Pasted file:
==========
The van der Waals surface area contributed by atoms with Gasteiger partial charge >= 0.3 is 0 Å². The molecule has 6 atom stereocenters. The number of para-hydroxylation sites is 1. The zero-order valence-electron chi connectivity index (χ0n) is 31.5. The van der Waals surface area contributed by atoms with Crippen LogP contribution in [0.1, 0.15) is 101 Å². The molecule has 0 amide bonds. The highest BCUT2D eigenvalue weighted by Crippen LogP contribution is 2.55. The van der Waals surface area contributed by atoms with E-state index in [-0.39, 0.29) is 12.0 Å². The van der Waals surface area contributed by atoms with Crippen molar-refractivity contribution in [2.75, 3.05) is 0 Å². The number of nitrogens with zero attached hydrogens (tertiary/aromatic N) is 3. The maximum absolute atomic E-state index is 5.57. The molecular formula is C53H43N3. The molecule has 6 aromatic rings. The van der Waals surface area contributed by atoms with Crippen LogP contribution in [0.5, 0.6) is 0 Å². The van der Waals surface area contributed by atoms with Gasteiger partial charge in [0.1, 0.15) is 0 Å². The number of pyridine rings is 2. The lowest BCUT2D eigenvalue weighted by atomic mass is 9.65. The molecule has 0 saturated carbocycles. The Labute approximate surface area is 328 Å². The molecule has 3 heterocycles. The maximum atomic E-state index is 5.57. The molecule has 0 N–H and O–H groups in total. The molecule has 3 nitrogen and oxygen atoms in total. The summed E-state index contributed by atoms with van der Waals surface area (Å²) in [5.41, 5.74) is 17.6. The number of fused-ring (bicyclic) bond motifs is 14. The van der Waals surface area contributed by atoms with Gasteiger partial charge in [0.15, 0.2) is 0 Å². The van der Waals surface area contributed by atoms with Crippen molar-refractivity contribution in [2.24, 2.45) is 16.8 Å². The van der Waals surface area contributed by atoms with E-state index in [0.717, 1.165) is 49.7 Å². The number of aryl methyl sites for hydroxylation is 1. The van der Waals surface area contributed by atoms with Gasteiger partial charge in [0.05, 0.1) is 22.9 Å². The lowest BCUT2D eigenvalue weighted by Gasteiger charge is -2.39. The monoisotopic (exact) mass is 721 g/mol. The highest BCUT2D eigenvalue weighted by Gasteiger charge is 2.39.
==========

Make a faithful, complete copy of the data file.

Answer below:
The van der Waals surface area contributed by atoms with Gasteiger partial charge >= 0.3 is 0 Å². The molecule has 6 atom stereocenters. The number of para-hydroxylation sites is 1. The zero-order valence-electron chi connectivity index (χ0n) is 31.5. The van der Waals surface area contributed by atoms with Crippen LogP contribution in [0.1, 0.15) is 101 Å². The molecule has 0 amide bonds. The highest BCUT2D eigenvalue weighted by Crippen LogP contribution is 2.55. The van der Waals surface area contributed by atoms with E-state index in [-0.39, 0.29) is 12.0 Å². The van der Waals surface area contributed by atoms with Crippen molar-refractivity contribution in [2.75, 3.05) is 0 Å². The number of nitrogens with zero attached hydrogens (tertiary/aromatic N) is 3. The maximum absolute atomic E-state index is 5.57. The molecular formula is C53H43N3. The molecule has 6 aromatic rings. The van der Waals surface area contributed by atoms with Crippen LogP contribution in [0.5, 0.6) is 0 Å². The van der Waals surface area contributed by atoms with Gasteiger partial charge in [0.1, 0.15) is 0 Å². The number of pyridine rings is 2. The lowest BCUT2D eigenvalue weighted by atomic mass is 9.65. The molecule has 0 saturated carbocycles. The Labute approximate surface area is 328 Å². The molecule has 3 heterocycles. The maximum atomic E-state index is 5.57. The molecule has 0 N–H and O–H groups in total. The molecule has 3 nitrogen and oxygen atoms in total. The summed E-state index contributed by atoms with van der Waals surface area (Å²) in [5.41, 5.74) is 17.6. The number of fused-ring (bicyclic) bond motifs is 14. The van der Waals surface area contributed by atoms with Gasteiger partial charge in [0.15, 0.2) is 0 Å². The van der Waals surface area contributed by atoms with Crippen molar-refractivity contribution in [2.24, 2.45) is 16.8 Å². The van der Waals surface area contributed by atoms with E-state index in [0.717, 1.165) is 49.7 Å². The number of aryl methyl sites for hydroxylation is 1. The van der Waals surface area contributed by atoms with Gasteiger partial charge in [0.05, 0.1) is 22.9 Å². The lowest BCUT2D eigenvalue weighted by Gasteiger charge is -2.39. The monoisotopic (exact) mass is 721 g/mol. The highest BCUT2D eigenvalue weighted by Gasteiger charge is 2.39.